5. ^ Analyses of Gush Emunim have been carried out by David Newman. See: D. Newman, 'Gush Emunim', Encyclopaedia Judaica Decennial Yearbook, 1994, pp. 171-172. Keter Publishers; D. Newman, `Gush Emunim: Between Fundamentalism and Pragmatism', Jerusalem Quarterly, 39, 33-43, 1986: D. Newman, 'From "hitnachalut" to "hitnatkut": The Impact of Gush Emunim and the Settlement Movement on Israeli Society', Israel Studies, Vol 10 (3, 2005: See also T. Hermann & D Newman, `Extra Parliamentarism in Israel: A Comparative Study of Peace Now and Gush Emunim', Middle Eastern Studies, 28 (3), 509-530, 1992.
  6. ^ a b c "Yossi Klein Halevi, Like Dreamers, 2013", The New Jewish Canon, Academic Studies Press, pp. 221–226, 4 August 2020, doi:10.2307/j.ctv1zjg9h6.40, retrieved 25 February 2022
  7. ^ "Israel – Geography". U.S. Library of Congress.
  8. ^ a b "The Ideological Resonance of Zionist Fundamentalism in Israeli Society" (PDF). Archived from the original on 16 March 2012. Retrieved 28 February 2013.{{cite web}}: CS1 maint: bot: original URL status unknown (link), Katherine Allen, Behavioral Sociology of Identity Conflict, Spring 2005
  9. ^ Encyclopaedia Judaica: Volume 8, p. 145
  10. ^ Ian S. Lustick, For the land and the Lord: Jewish fundamentalism in Israel, chapter 3. 1988, the Council on Foreign Relations
  11. ^ Ian Lustick, For the Land and the Lord: Jewish Fundamentalism in Israel, Council on Foreign Relations, 1988 p. 63.
  12. ^ Gershom Gorenberg, The Accidental Empire: Israel and the Birth of the Settlements, 1967-1977, Times Books, Henry Holt & Co., 2006 p. 356.
  13. ^ Gorenberg, The Accidental Empire, p. 356.
  14. ^ Hirsch-Hoefler, Sivan; Mudde, Cas (30 November 2020). The Israeli Settler Movement. Cambridge University Press. p. 64. doi:10.1017/9781316481554. ISBN 978-1-316-48155-4. S2CID 229385277.
  15. ^ Lustick, "For the land and the Lord", p. 73.
  16. ^ Sprinzak, Ehud (1 December 1987). "From messianic pioneering to vigilante terrorism: The case of the gush emunim underground". Journal of Strategic Studies. 10 (4): 194–216. doi:10.1080/01402398708437321. ISSN 0140-2390.
  17. ^ Taub, Gadi (2010). The settlers: and the struggle over the meaning of Zionism. New Haven: Yale University Press. doi:10.12987/9780300168631. ISBN 978-0-300-16863-1. OCLC 806012532. S2CID 246119479.
  18. ^ Hirsch-Hoefler, Sivan (2021). The Israeli settler movement : assessing and explaining social movement success. Cas Mudde. Cambridge, United Kingdom. p. 75. ISBN 978-1-316-48155-4. OCLC 1228051086.{{cite book}}: CS1 maint: location missing publisher (link)
  19. ^ Rebecca Joyce Frey, Fundamentalism, Infobase Publishing, 2009 pp. 83ff., p. 85.
  20. ^ Motti Inbari, Jewish Fundamentalism and the Temple Mount: Who Will Build the Third Temple?, SUNY Press, 2012 pp. 10ff., p. 21
  21. ^ Carlo Aldrovandi, Apocalyptic Movements in Contemporary Politics: Christian and Jewish Zionism, Palgrave Macmillan, 2014 pp. 117-121, pp. 117-118.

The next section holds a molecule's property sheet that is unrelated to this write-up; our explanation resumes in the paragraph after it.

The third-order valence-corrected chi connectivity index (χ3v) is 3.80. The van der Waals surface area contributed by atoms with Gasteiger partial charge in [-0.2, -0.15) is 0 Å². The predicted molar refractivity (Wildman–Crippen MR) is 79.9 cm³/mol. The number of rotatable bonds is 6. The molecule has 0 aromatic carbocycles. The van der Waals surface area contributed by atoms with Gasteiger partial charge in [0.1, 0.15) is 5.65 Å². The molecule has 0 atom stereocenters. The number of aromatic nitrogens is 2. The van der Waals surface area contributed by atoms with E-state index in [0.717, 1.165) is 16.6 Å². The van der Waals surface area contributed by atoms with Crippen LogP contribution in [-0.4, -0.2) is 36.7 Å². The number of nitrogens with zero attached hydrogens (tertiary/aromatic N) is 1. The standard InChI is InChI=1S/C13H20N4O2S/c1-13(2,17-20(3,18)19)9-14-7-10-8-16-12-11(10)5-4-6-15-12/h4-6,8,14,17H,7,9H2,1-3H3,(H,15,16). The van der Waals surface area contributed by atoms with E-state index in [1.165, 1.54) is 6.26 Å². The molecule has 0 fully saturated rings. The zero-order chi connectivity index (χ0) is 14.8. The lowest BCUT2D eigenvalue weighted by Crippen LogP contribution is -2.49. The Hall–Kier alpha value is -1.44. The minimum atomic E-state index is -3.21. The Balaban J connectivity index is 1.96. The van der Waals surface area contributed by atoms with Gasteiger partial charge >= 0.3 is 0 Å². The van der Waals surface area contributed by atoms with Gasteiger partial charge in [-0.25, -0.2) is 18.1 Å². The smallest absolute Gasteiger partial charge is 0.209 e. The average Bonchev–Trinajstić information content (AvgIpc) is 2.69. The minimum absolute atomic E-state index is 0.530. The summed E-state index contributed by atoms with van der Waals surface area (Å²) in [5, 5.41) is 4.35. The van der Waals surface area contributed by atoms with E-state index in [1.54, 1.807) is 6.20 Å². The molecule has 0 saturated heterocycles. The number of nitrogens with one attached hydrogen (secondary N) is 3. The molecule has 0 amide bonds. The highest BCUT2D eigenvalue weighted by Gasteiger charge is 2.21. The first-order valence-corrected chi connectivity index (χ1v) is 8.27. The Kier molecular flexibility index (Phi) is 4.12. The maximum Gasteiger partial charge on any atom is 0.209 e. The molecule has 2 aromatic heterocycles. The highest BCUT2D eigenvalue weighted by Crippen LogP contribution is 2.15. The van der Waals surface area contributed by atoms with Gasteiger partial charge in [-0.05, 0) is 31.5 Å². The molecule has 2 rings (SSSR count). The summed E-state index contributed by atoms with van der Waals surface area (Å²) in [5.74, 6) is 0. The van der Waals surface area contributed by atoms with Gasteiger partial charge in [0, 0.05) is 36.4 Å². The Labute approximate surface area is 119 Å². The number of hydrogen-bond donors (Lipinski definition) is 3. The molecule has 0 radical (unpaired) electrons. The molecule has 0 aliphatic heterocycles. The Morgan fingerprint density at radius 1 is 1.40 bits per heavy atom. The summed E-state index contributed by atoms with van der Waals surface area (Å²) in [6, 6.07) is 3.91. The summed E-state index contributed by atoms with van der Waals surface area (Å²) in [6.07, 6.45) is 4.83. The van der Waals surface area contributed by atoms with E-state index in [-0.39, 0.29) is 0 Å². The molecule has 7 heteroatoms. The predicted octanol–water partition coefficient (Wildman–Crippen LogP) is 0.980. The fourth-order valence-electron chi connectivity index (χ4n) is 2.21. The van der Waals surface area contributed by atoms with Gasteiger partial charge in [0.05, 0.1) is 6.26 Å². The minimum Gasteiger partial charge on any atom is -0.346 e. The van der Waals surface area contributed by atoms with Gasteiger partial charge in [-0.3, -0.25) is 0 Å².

22. ^ Nur Masalha, The Bible and Zionism: Invented Traditions, Archaeology and Post-Colonialism in Palestine- Israel, Zed Books 2007 p. 142.
  23. ^ 'Eliezer Don-Yehiya, "The Book and the Sword: the Nationalist Yehivot and Political radicalism in Israel", in Martin E. Marty, R. Scott Appleby (eds.),Accounting for Fundamentalisms: The Dynamic Character of Movements, University of Chicago Press, 2004 pp. 264-310 p. 274.
  24. ^ Hirsch-Hoefler, Sivan; Mudde, Cas (2020). The Israeli Settler Movement: Assessing and Explaining Social Movement Success. Cambridge: Cambridge University Press. p. 2. doi:10.1017/9781316481554. ISBN 978-1-107-13864-3. S2CID 229385277.
  25. ^ "Gush Emunim". Lexicon. Knesset. 2008.
  26. ^ "Settlement group will need High Court consent to get funding". Haaretz. Retrieved 30 April 2021.
  27. ^ "Breakthrough: Funding For Amana Will Now Be Overseen By The High Court Until A Verdict". Peace Now. 31 December 2019. Retrieved 30 April 2021.
  28. ^ Mendelsohn, Barak (1 December 2014). "State Authority in the Balance: The Israeli State and the Messianic Settler Movement1". International Studies Review. 16 (4): 499–521. doi:10.1111/misr.12159. ISSN 1521-9488.
  29. ^ Hirsch-Hoefler, Sivan (2021). The Israeli settler movement : assessing and explaining social movement success. Cas Mudde. Cambridge, United Kingdom. p. 223. ISBN 978-1-316-48155-4. OCLC 1228051086.{{cite book}}: CS1 maint: location missing publisher (link)
  30. ^ Newman, David (2005). "From Hitnachalut to Hitnatkut: The Impact of Gush Emunim and the Settlement Movement on Israeli Politics and Society". Israel Studies. 10 (3): 192–224, 204. doi:10.1353/is.2005.0132. ISSN 1527-201X. S2CID 35442481.
  31. ^ Zertal, Idith (2009). Lords of the land : the war over Israel's settlements in the occupied territories, 1967-2007. Akiva Eldar, Vivian Sohn Eden ([1st pbk. ed.] ed.). New York: Nation Books. p. 235. ISBN 978-0-7867-4485-5. OCLC 694096363.
  32. ^ "The emergence of Israel's settler government". Haaretz. Retrieved 30 April 2021.
  33. ^ The Impact of Gush Emunim : politics and settlement in the West Bank. David Newman. London: Croom Helm. 1985. ISBN 0-7099-1821-6. OCLC 59845481.{{cite book}}: CS1 maint: others (link)
  34. ^ Gazit, Nir (1 June 2015). "State-sponsored Vigilantism: Jewish Settlers' Violence in the Occupied Palestinian Territories". Sociology. 49 (3): 438–454. doi:10.1177/0038038514526648. ISSN 0038-0385. S2CID 145652933.
  35. ^ Rabinovich, Itamar (2018). "The Rabin Assassination as a Turning Point in Israel's History". Israel Studies. 23 (3): 25–29. doi:10.2979/israelstudies.23.3.05. ISSN 1527-201X. S2CID 150349442.
  36. ^ "Population". Peace Now. Retrieved 30 April 2021.